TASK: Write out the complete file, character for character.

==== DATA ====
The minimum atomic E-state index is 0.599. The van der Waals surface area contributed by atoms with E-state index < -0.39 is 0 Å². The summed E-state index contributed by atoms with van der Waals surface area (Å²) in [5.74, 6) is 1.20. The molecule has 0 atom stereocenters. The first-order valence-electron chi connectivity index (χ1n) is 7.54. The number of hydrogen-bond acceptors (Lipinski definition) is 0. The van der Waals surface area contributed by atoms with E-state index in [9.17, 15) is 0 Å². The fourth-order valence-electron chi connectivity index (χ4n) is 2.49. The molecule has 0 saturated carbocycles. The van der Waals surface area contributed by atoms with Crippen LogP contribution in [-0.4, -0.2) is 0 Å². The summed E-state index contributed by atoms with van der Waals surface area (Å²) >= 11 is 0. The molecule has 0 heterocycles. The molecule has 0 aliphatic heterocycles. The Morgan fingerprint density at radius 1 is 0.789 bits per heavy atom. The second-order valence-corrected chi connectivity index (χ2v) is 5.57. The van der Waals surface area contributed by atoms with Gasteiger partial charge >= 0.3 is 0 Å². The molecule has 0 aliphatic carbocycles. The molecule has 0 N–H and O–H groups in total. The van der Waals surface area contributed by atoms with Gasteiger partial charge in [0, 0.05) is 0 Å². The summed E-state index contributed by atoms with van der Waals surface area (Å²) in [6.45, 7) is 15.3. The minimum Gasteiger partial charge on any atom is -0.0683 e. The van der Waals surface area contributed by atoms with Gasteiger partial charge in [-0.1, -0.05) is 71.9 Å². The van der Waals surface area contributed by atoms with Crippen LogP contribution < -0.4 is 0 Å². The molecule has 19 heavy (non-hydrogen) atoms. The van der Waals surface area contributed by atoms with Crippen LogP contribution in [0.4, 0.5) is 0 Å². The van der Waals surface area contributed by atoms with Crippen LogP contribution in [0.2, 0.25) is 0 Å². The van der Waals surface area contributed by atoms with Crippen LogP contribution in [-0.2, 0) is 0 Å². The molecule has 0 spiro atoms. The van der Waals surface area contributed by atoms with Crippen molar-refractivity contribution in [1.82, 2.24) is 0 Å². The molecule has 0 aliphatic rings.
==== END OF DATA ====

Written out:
The minimum atomic E-state index is 0.599. The van der Waals surface area contributed by atoms with E-state index < -0.39 is 0 Å². The summed E-state index contributed by atoms with van der Waals surface area (Å²) in [5.74, 6) is 1.20. The molecule has 0 atom stereocenters. The first-order valence-electron chi connectivity index (χ1n) is 7.54. The number of hydrogen-bond acceptors (Lipinski definition) is 0. The van der Waals surface area contributed by atoms with E-state index in [9.17, 15) is 0 Å². The fourth-order valence-electron chi connectivity index (χ4n) is 2.49. The molecule has 0 saturated carbocycles. The van der Waals surface area contributed by atoms with Crippen LogP contribution in [-0.4, -0.2) is 0 Å². The summed E-state index contributed by atoms with van der Waals surface area (Å²) >= 11 is 0. The molecule has 0 heterocycles. The molecule has 0 aliphatic heterocycles. The Morgan fingerprint density at radius 1 is 0.789 bits per heavy atom. The second-order valence-corrected chi connectivity index (χ2v) is 5.57. The van der Waals surface area contributed by atoms with Gasteiger partial charge >= 0.3 is 0 Å². The molecule has 0 aliphatic carbocycles. The molecule has 0 N–H and O–H groups in total. The van der Waals surface area contributed by atoms with Gasteiger partial charge in [0, 0.05) is 0 Å². The summed E-state index contributed by atoms with van der Waals surface area (Å²) in [6.45, 7) is 15.3. The minimum Gasteiger partial charge on any atom is -0.0683 e. The van der Waals surface area contributed by atoms with Gasteiger partial charge in [-0.1, -0.05) is 71.9 Å². The van der Waals surface area contributed by atoms with Crippen LogP contribution < -0.4 is 0 Å². The molecule has 19 heavy (non-hydrogen) atoms. The van der Waals surface area contributed by atoms with Crippen LogP contribution in [0.4, 0.5) is 0 Å². The van der Waals surface area contributed by atoms with Crippen LogP contribution in [0.2, 0.25) is 0 Å². The van der Waals surface area contributed by atoms with Crippen LogP contribution in [-0.2, 0) is 0 Å². The molecule has 0 spiro atoms. The van der Waals surface area contributed by atoms with Crippen molar-refractivity contribution in [1.82, 2.24) is 0 Å². The molecule has 0 aliphatic rings.